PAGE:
Surely those numbers will grow post-pandemic, right? (If only we could get to the post-pandemic part of the program …)
The prospect of universal broadband has only heightened the prospect of a great migration of remote workers. The combination of a pandemic to drive people out of close quarters and the universal broadband to lure them into less-populated places – what could be better for us, right?
Not so fast.
We now have a study by the Pew Research Center that offers some insight into what people are thinking.
On the plus side for us, the percentage of Americans who say they want to live in urban areas is down noticeably – from 23% to 19%.
Strike up the band! Roll out the welcome wagon! Happy days are here again!
Umm, not really.
That same study found that those people who want to decamp from urban centers want to move to … the suburbs. Those figures are up from 42% to 46%.
The percentage of people who want to live in a rural area hasn’t really changed. Technically, it’s even gone down – from 36% to 35%, but that’s within the margin of error so let’s not obsess over that single percentage point.
Instead, we should focus on the big picture: The pandemic apparently hasn’t changed people’s minds about living in rural America. No “Green Acres” here. This is disappointing, to say the least.
Now, maybe it was unrealistic to expect a big tectonic shift in people’s residential preferences to happen so quickly. Still, we hoped for at least some change. And there is some change taking place – it’s just to the benefit of suburbs and not rural areas. Now, maybe we can hope that some people now prefer Forest over Fairfax County, Bonsack over Ballston, but any incremental migratory growth in the Lynchburg or Roanoke metros doesn’t really help the counties we were hoping this would help.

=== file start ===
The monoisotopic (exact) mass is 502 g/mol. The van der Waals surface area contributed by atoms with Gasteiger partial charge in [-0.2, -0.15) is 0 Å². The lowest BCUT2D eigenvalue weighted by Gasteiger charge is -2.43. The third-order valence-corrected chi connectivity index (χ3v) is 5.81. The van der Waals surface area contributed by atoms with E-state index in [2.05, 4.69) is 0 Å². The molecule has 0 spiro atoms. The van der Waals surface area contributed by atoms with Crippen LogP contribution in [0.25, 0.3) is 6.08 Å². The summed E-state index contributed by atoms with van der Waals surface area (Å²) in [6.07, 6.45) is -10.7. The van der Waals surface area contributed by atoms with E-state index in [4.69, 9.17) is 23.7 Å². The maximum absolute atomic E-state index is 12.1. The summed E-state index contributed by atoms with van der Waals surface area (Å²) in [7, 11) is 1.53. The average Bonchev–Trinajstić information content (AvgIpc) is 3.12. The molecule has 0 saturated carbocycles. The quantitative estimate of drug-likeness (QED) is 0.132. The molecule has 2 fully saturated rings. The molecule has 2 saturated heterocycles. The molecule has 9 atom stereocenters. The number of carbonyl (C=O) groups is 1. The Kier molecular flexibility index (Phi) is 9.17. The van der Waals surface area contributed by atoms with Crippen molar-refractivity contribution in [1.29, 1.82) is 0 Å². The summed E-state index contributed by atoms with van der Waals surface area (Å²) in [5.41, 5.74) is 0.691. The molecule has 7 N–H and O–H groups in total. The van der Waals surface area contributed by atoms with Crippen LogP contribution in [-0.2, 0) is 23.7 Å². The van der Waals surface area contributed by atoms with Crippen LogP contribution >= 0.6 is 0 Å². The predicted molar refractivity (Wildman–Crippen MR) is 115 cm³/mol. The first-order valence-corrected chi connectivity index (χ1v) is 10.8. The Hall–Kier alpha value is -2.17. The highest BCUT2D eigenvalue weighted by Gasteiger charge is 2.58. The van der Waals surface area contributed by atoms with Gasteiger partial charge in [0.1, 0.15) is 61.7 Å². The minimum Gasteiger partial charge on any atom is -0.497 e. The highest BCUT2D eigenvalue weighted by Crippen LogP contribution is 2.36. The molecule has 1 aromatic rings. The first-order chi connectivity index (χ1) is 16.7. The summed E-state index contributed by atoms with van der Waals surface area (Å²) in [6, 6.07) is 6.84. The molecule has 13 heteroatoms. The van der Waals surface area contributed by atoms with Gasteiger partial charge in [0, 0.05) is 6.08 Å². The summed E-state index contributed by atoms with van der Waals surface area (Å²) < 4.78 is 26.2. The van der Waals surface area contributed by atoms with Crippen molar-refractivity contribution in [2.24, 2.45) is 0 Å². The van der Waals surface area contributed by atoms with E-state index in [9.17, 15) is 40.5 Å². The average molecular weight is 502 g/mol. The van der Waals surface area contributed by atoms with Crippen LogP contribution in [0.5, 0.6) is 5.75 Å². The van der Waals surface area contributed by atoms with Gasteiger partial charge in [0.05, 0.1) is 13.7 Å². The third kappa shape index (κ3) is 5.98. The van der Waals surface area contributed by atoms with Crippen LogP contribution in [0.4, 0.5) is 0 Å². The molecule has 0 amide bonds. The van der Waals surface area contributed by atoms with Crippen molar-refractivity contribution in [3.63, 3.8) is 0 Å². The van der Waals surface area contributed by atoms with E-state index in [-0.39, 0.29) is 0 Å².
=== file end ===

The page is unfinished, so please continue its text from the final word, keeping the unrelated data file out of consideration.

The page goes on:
But wait – this just in! Like Pheidippides running to deliver the glorious news from the Battle of Marathon (well, glorious for the victorious Greeks, not so much the Persians), we have some hope, after all. About 19% of Americans currently live in rural areas.
That means – hang on, let me do the math – there’s a 16% gap there between the number of people who want to live in a rural area and those who really do.
This, my friends, is called opportunity.
By that math, it doesn’t really matter whether the pandemic has changed (or not changed) the percentage of people who say they want to live in a rural area. The question is whether it has changed the calculations of those 16% who don’t live in a rural area but say they’d like to. Are they now more likely to consider a change?
The Pew study doesn’t tell us that but you’d think some clever person could figure that out, right? The internet is full of black magic. OK, algorithms, but for those math-challenged persons among us, black magic is a good enough description. Surely someone who knows witchcraft – also known as coding – could figure out a way to target those people with a message about how great it would be to live in, well, pick your favorite county.
We could even use some of that new, fancy rural broadband to help get the word out. Otherwise, we’re just relying on luck.
So, you see, maybe this isn’t bad news, after all. Maybe it’s even, dare I say it, good news?